Sunday, November 19, 2017

Annalee Newitz @ Women & Children First

pic by CNSC member
Paul Callan (Flickr)
Back in September, Annalee Newitz did a reading at Women & Children First from her newly-launched novel, Autonomous. Brief notes below!

Newitz was joined by partner, fellow io9-cofounder, and All the Birds in the Sky author Charlie Jane Anders for the discussion. After reading  some introductory sections from Autonomous, which follows a scientist-turned-pharmacy-pirate and the robot/human pair of agents sent to stop her, Newitz took questions from the audience:

Taking a few questions about the process of writing the novel, and writing fiction instead of nonfiction:
  • Autonomous started while both Newitz & Anders were still working on io9. She started working on it kind of as if it were nonfic, interviewed scientists in relevant fields. The novel is set in a definite near -future (2144), and relies on a fairly well-defined central device, the fictional concentration drug "Zacuity", so Newitz turned to a few different specialists to try to both flesh out the ideas and also avoid "smack your own face" fact errors. She also talked about her own disenchantment with the academic research world informing the novel.

On robots & AI:
  • What's the moment where AI crosses to sentience? The idea of the ability to suffer as a critical point.
  • "So many evil AI stories, I wanted to wrtie about the vulnerability of AI."
  • Anders: The need to talk about non-metaphorical robots.
  • Newitz: Enslaved robots rising up to enslave humans à la Battlestar Galactica is a bit silly.
  • Slavery & indenture are clear themes in the novel. Slavery doesn't exist in isolation, impacts every part of a world.
  • Anders: If one of us is not free, none of us are free.1
On the question of whether or not this is a dystopia:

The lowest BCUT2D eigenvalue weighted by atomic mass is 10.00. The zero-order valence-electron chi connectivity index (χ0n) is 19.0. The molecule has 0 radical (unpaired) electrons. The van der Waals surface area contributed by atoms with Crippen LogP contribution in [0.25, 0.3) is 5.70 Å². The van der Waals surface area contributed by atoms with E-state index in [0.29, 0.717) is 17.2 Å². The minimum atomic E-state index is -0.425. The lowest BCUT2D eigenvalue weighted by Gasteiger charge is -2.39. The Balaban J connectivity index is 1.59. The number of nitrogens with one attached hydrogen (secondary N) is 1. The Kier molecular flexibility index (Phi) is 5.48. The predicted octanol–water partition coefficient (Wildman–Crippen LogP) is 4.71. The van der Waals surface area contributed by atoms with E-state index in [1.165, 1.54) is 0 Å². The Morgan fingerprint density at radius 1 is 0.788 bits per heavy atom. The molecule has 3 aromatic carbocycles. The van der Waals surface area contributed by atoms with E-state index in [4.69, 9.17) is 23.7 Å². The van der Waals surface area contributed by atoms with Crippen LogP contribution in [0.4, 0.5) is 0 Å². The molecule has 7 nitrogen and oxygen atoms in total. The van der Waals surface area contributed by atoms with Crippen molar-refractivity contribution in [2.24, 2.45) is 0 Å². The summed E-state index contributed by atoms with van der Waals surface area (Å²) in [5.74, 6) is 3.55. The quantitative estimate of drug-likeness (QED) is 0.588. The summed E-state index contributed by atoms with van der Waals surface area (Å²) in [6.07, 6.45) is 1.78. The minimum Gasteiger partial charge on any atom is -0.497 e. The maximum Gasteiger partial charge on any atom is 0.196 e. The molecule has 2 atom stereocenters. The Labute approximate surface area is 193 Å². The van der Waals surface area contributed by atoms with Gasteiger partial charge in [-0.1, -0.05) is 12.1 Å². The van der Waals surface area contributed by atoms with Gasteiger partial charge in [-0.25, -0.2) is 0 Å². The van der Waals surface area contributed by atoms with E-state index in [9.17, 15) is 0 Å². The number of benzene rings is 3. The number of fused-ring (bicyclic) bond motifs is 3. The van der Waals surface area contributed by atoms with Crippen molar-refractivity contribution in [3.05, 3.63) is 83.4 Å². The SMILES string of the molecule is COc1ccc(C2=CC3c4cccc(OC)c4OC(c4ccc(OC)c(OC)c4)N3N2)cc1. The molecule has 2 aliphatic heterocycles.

• "In most parts of history there's shitty stuff & hopeful stuff." The importance of resistance & compromise. How hope is always about friendship and connection; we have a chance to overthrow the darkness.
Some digressions on Canadian influence on the book: big plug for University of Saskatchewan, both as a research institute and for its history of social agrarianism. Also: robot suburb of Vancouver makes perfect sense. Also also: Las Vegas is terrible and the logical spot for the evil slave syndicate to headquarter.

Science fiction questions!
  • Anders: The conception for io9 was that "SF *is* mainstream now", so it made sense to cover both art & science/tech that touched on the same things. Also talked about wanting to embrace the "broad audience" approach to SF, pointing out writers like Delany, Russ, and Le Guin.
  • Newitz: There's a really porous separation between "science fiction" and "literature" or "mainstream". Points out things like the invisible car in Atlanta.
Asked about recommendations/influences of the AI/robotic type, Newitz lists a few:
  • Ann Leckie's recent novels
  • Iain M. Banks Culture series
  • Macleod's Night Sessions.
  • McAffrey's The Ship Who Sang.
  • Becky Chambers' Wayfarer books.
  • Person of Interest
  • Westworld
  • Her
  • William Gibson's work
  • Tanith Lee's The Silver Metal Lover
  • Matthew Abaitu's The Red Men
Really great talk, and Autonomous is a lot of fun! You can see what else Newitz is up to on her website, and you may also want to keep up with Anders' projects, including the delightful Writers with Drinks series. And, keep up with Women & Children First for tons of stellar events.

No comments:

Post a Comment